- Often you will also need to provide details about your sex life. These questions could include:
- Have you engaged in sexual activity with someone who may be HIV positive?
- Have you ever had any sexually transmitted diseases?
Occupation & Finance Questions
Questions about your work are necessary not only because they provide vital information about how risky your day to day life is, but because they also help insurers determine how much cover you’ll need if you become unable to work.
At the very least, you can expect an insurer to ask:
- What is your occupation?
- How long have you been working at your current job?
- Is your job sedentary, light manual work or heavy manual work?
- Do you work at heights over 10m, underground or underwater?
- What is your annual income before tax?
- How many hours a week do you work?
- What are your total assets and liabilities?
- Do you have any dependants?
Pastimes and Hobbies Questions
Insurers will ask several questions to identify if your activities outside of work could pose any risks, such as:
- Do you play any competitive sports (football, hockey, martial arts)?
- Do you participate in any risky hobbies (scuba diving, motorbike riding, aviation)?
- What are you travelling habits?
- If you do participate in activities that an insurer deems hazardous, you may have to answer follow-up questions like:
- How often do you participate in these activities?
- Where and for what duration do you participate?
- How experienced/qualified are you to participate?
- Have you experienced any injuries as a result of participating in these activities?
Duty of Disclosure
Most types of insurance policies are subject to a clause known as your “duty of disclosure”.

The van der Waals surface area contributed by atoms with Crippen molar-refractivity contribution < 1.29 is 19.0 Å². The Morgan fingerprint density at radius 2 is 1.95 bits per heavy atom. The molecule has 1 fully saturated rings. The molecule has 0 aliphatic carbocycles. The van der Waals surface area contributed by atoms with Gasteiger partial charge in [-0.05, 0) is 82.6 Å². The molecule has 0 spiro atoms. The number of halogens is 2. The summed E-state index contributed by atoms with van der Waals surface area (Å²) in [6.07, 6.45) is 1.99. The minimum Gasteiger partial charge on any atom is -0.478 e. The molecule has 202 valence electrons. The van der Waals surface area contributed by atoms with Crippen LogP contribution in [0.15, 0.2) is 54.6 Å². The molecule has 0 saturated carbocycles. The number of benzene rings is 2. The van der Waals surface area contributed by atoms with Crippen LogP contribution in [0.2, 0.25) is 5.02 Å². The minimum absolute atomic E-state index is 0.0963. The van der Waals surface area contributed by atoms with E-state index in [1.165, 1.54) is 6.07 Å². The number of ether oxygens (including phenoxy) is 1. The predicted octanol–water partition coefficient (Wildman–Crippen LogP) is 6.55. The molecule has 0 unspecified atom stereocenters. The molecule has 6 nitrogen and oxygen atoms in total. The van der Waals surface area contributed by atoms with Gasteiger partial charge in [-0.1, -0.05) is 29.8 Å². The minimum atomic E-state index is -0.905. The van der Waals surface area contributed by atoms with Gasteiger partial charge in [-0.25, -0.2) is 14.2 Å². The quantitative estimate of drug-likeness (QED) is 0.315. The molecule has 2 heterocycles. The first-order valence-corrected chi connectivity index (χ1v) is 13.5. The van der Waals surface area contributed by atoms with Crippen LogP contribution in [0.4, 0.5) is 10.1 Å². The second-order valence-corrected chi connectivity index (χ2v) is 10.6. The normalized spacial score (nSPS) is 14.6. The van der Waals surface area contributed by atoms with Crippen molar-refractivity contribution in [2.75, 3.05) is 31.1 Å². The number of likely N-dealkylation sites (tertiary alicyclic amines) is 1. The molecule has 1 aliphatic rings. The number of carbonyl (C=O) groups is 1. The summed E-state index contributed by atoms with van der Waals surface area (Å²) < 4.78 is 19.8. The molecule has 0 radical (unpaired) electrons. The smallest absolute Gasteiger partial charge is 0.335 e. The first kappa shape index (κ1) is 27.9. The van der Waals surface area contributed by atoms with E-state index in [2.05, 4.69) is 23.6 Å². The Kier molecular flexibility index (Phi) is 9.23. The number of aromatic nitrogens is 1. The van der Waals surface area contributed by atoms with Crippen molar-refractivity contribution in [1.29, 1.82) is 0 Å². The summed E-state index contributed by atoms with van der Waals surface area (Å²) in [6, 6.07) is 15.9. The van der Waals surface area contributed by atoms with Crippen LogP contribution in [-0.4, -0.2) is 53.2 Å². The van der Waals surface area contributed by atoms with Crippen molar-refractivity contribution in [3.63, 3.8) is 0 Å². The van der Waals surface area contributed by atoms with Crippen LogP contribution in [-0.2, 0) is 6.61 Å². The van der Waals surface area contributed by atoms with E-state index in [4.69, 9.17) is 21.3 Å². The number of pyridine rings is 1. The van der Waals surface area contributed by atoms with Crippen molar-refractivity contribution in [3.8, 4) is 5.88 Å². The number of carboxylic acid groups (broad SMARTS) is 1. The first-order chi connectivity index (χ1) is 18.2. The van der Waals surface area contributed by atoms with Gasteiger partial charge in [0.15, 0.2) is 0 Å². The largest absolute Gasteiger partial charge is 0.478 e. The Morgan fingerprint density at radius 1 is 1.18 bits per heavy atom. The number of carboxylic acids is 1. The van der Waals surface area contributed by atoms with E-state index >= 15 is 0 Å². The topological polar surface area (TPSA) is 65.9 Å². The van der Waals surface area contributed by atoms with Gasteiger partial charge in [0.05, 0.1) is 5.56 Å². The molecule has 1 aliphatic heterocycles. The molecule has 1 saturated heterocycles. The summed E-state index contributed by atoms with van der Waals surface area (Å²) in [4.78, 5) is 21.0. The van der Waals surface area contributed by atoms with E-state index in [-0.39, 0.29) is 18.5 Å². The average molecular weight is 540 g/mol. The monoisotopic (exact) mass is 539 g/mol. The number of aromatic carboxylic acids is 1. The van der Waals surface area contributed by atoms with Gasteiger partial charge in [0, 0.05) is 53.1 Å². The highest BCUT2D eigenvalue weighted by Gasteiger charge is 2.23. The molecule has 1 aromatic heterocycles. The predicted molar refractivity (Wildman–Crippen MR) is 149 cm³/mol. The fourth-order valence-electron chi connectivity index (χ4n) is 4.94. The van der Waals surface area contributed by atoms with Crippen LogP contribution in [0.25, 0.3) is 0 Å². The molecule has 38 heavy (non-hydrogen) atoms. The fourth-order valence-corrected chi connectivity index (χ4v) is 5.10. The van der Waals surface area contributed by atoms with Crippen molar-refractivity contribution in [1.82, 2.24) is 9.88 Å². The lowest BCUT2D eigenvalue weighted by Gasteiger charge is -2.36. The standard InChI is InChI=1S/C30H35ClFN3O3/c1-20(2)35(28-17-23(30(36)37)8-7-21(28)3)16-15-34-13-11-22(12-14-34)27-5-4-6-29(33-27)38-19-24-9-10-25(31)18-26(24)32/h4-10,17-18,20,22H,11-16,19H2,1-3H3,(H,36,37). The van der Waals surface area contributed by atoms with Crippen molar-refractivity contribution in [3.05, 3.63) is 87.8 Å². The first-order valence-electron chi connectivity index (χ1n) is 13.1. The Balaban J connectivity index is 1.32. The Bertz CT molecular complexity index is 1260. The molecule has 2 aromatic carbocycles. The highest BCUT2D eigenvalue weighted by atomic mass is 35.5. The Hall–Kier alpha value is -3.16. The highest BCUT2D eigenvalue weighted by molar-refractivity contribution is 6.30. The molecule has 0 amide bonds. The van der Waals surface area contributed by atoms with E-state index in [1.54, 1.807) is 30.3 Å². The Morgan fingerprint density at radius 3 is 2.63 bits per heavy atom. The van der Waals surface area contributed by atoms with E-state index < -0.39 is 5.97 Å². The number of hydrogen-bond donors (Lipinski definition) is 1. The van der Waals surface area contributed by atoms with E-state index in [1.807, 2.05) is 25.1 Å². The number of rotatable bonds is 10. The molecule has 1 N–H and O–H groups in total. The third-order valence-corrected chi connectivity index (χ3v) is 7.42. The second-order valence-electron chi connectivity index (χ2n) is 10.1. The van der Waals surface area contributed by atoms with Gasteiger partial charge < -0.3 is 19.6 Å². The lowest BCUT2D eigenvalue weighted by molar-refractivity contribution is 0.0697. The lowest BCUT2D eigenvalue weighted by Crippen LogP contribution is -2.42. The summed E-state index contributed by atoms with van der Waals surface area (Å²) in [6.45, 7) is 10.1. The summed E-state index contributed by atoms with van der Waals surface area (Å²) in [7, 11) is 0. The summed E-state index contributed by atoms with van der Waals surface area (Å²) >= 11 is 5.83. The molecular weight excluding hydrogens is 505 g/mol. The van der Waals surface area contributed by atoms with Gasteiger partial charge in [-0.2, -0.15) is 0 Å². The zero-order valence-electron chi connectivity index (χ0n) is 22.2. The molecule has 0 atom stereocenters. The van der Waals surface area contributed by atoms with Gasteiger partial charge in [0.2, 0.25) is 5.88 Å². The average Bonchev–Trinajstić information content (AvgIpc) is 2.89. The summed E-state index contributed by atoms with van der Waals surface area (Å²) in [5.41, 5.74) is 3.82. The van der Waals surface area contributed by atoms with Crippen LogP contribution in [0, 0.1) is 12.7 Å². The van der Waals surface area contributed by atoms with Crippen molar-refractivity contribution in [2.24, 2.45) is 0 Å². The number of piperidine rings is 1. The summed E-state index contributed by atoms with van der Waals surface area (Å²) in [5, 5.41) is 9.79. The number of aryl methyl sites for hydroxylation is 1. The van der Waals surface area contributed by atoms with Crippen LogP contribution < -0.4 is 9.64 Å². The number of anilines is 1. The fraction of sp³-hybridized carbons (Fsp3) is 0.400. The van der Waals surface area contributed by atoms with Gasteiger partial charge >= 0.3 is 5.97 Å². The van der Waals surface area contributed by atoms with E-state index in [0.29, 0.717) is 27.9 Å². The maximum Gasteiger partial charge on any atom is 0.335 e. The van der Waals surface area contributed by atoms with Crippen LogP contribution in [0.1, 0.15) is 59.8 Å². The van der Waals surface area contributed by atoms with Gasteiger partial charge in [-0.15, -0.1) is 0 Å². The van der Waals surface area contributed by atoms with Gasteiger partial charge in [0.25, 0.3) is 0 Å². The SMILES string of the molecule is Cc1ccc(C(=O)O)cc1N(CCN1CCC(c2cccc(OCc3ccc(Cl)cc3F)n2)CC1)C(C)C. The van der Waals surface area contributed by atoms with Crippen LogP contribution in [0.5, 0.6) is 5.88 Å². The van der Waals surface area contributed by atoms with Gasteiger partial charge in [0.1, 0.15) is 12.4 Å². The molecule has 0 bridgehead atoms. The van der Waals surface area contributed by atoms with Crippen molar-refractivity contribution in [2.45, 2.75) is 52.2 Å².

What this often means is that you must tell your insurer about anything you know about that would affect whether they would insure you or on what terms they would offer you insurance.
Under the Insurance Contracts Act 1984, if you don’t disclose something that would have affected an insurer’s decision to approve your application or you misrepresent facts within your application, your insurer may have the right to either invalidate your policy altogether or not pay you your full benefit.
Having a duty of disclosure is very serious, and sometimes failing to disclose vital information can be seen as fraud.
Do You Have Questions of Your Own?
If you’d like to talk to someone about getting a life insurance or income protection insurance policy, get in touch with one of Curo Financial Services’ insurance advisers. Our highly trained staff can answer any questions you have about the application process. Just call 1300 665 356817, email your query to firstname.lastname@example.org or fill out our convenient online contact form and we’ll get in touch with you.
General Advice Disclaimer
General advice warning: The advice provided is general advice only and in preparing it we did not take into account your investment objectives, financial situation or particular needs. Before making an investment decision on the basis of this advice, you should consider how appropriate the advice is to your particular investment needs, and objectives. You should also consider the relevant Product Disclosure Statement before making any decision relating to a financial product.